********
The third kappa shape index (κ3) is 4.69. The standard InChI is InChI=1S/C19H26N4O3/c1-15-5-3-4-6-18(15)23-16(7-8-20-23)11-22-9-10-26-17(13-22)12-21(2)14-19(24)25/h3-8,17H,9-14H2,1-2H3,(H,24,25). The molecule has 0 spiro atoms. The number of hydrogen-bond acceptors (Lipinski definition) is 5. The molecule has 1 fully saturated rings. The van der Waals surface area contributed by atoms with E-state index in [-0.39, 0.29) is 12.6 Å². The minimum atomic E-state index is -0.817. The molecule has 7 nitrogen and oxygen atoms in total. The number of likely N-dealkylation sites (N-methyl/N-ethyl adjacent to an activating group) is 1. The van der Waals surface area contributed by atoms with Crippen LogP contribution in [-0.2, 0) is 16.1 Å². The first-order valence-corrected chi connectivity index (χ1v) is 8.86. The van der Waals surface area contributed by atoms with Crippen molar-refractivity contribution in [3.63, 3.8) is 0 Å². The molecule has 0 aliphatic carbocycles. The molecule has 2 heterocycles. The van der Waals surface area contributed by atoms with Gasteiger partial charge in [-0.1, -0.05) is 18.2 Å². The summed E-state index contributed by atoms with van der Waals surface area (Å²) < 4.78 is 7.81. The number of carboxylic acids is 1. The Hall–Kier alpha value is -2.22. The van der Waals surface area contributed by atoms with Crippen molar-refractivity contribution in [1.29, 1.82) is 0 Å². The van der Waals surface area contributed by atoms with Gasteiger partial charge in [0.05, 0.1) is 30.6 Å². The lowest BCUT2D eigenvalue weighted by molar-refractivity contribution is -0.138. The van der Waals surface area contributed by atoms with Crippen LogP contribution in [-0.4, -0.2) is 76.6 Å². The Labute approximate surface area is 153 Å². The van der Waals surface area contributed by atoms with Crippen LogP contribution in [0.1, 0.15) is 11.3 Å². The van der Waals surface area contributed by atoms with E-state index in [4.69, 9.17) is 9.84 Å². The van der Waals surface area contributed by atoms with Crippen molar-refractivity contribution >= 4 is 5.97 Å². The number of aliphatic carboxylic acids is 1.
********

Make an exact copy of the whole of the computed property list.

The third kappa shape index (κ3) is 4.69. The standard InChI is InChI=1S/C19H26N4O3/c1-15-5-3-4-6-18(15)23-16(7-8-20-23)11-22-9-10-26-17(13-22)12-21(2)14-19(24)25/h3-8,17H,9-14H2,1-2H3,(H,24,25). The molecule has 0 spiro atoms. The number of hydrogen-bond acceptors (Lipinski definition) is 5. The molecule has 1 fully saturated rings. The van der Waals surface area contributed by atoms with E-state index in [-0.39, 0.29) is 12.6 Å². The minimum atomic E-state index is -0.817. The molecule has 7 nitrogen and oxygen atoms in total. The number of likely N-dealkylation sites (N-methyl/N-ethyl adjacent to an activating group) is 1. The van der Waals surface area contributed by atoms with Crippen LogP contribution in [-0.2, 0) is 16.1 Å². The first-order valence-corrected chi connectivity index (χ1v) is 8.86. The van der Waals surface area contributed by atoms with Crippen molar-refractivity contribution in [3.63, 3.8) is 0 Å². The molecule has 0 aliphatic carbocycles. The molecule has 2 heterocycles. The van der Waals surface area contributed by atoms with Gasteiger partial charge in [-0.1, -0.05) is 18.2 Å². The summed E-state index contributed by atoms with van der Waals surface area (Å²) < 4.78 is 7.81. The number of carboxylic acids is 1. The Hall–Kier alpha value is -2.22. The van der Waals surface area contributed by atoms with Crippen molar-refractivity contribution in [1.29, 1.82) is 0 Å². The van der Waals surface area contributed by atoms with Gasteiger partial charge in [0.05, 0.1) is 30.6 Å². The lowest BCUT2D eigenvalue weighted by molar-refractivity contribution is -0.138. The van der Waals surface area contributed by atoms with Crippen LogP contribution in [-0.4, -0.2) is 76.6 Å². The Labute approximate surface area is 153 Å². The van der Waals surface area contributed by atoms with Crippen LogP contribution in [0.1, 0.15) is 11.3 Å². The van der Waals surface area contributed by atoms with E-state index in [4.69, 9.17) is 9.84 Å². The van der Waals surface area contributed by atoms with Crippen molar-refractivity contribution >= 4 is 5.97 Å². The number of aliphatic carboxylic acids is 1.